10. dmrowley macrumors 6502

    dmrowley

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    Dortches, NC
    #10
    Does anyone know if these will work with Magic Lantern firmware on Canon SLR's?
     
  11. smirking macrumors 68020

    smirking

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    Location:
    Silicon Valley
    #11
    The Nikon app is also pitiful in how it performs... or at least the built in wifi on my Nikon d750 is awful with the Nikon app. It's hard to connect and when you finally do get the thing linked up, it drops the connection very easily so you spend a lot of time nursing your wifi connection instead of shooting so I gave up and stopped using it as part of my workflow.

    If the EyeFi app will at least allow for a stable WiFi connection, I might have some interest in it as an alternative.
     
  12. m33x macrumors newbie

    Joined:
    Sep 30, 2013
    #12
    Stavros Konstantaras and Connor Dillon from the University of Amsterdam reversed the protocol from EyeFi Mobi, it's completely broken now (compared to EyeFi Pro X2), as the key is static for all eyefi cards - simply 000...0! That's a real mess and broke the entiere scheme, as everyone is now able to compute it.
    https://www.os3.nl/_media/2013-2014/courses/ot/connor_stavros.pdf
     
  13. Quu macrumors 68030

    Quu

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    Apr 2, 2007
    #13
    I thought about buying one of these for my own DSLR but it didn't seem to be any more convenient than just plugging the USB cable in to my camera and importing the pictures directly.

    It's a good idea but it is poorly implemented. They would be smarter to create a virtual USB device for Windows and Mac so that when you connect to the EyeFi it appears on your computer like a USB storage device. The same way a real camera plugged in over USB would. That would allow direct importing into Aperture, iPhoto or the new Photos app without faffing around in their app first.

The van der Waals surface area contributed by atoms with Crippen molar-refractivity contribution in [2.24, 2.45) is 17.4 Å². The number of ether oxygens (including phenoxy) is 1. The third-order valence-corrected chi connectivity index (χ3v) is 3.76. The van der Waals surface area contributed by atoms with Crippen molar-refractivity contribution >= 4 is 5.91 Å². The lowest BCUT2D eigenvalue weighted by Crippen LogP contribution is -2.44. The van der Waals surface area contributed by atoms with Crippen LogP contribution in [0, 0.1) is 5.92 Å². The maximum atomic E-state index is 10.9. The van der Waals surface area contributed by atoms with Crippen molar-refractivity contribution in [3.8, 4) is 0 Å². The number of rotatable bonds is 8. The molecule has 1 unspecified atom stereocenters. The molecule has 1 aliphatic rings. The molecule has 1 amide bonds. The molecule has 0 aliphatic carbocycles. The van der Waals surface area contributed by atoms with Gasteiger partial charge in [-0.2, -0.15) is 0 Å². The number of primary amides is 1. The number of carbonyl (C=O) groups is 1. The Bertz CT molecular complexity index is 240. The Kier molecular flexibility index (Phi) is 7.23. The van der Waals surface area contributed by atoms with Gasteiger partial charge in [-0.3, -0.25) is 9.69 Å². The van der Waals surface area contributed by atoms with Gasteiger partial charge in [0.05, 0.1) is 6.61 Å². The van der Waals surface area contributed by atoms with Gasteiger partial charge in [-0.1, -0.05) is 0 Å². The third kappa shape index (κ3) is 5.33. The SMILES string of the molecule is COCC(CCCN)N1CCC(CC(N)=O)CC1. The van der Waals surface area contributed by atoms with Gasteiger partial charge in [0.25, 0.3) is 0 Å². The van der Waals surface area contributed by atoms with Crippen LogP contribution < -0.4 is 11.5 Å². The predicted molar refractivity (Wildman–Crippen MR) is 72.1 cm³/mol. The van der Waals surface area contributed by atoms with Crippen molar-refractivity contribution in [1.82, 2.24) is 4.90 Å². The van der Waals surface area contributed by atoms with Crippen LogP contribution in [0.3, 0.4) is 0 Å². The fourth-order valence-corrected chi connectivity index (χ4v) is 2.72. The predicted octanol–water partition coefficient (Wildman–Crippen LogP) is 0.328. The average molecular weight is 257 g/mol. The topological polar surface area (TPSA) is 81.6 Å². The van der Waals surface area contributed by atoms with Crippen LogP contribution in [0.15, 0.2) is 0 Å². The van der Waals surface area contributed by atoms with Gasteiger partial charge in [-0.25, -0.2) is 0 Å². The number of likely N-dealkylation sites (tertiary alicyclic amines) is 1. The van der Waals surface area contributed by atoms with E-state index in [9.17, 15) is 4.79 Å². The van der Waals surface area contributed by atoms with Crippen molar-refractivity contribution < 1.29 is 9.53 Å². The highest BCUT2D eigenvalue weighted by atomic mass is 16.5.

It can be done as I have iKVM devices for server IPMI's (remote access tools for servers) which can create virtual USB devices locally for what is plugged in to the server over the internet.
     
  14. tcphoto macrumors 6502a

    tcphoto

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    Madison, GA
    #14
    I'm simply waiting for positive reviews from pro's before I buy into the system. I would love nothing more than to eliminate the USB cord to shoot tethered to the computer and Pocket Wizard Plus X's when using the Profoto's. Until then, I'll stick with the workflow that consistantly works.
     
  15. Doctor Q Administrator

    Doctor Q

    Staff Member

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    Los Angeles
    #15
    I bought an Eyefi card for my Canon point-and-shoot a couple of years ago, but it took so long to transfer photos that it was faster for me to dig out a cable, physically connect the camera, transfer the photos, and put the cable away again.

    When I bought it, I thought it would save me time, but I've given up using it. I didn't want to spend more to try again with a faster model.
     
  16. Jessica Lares macrumors G3

    Jessica Lares

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    Oct 31, 2009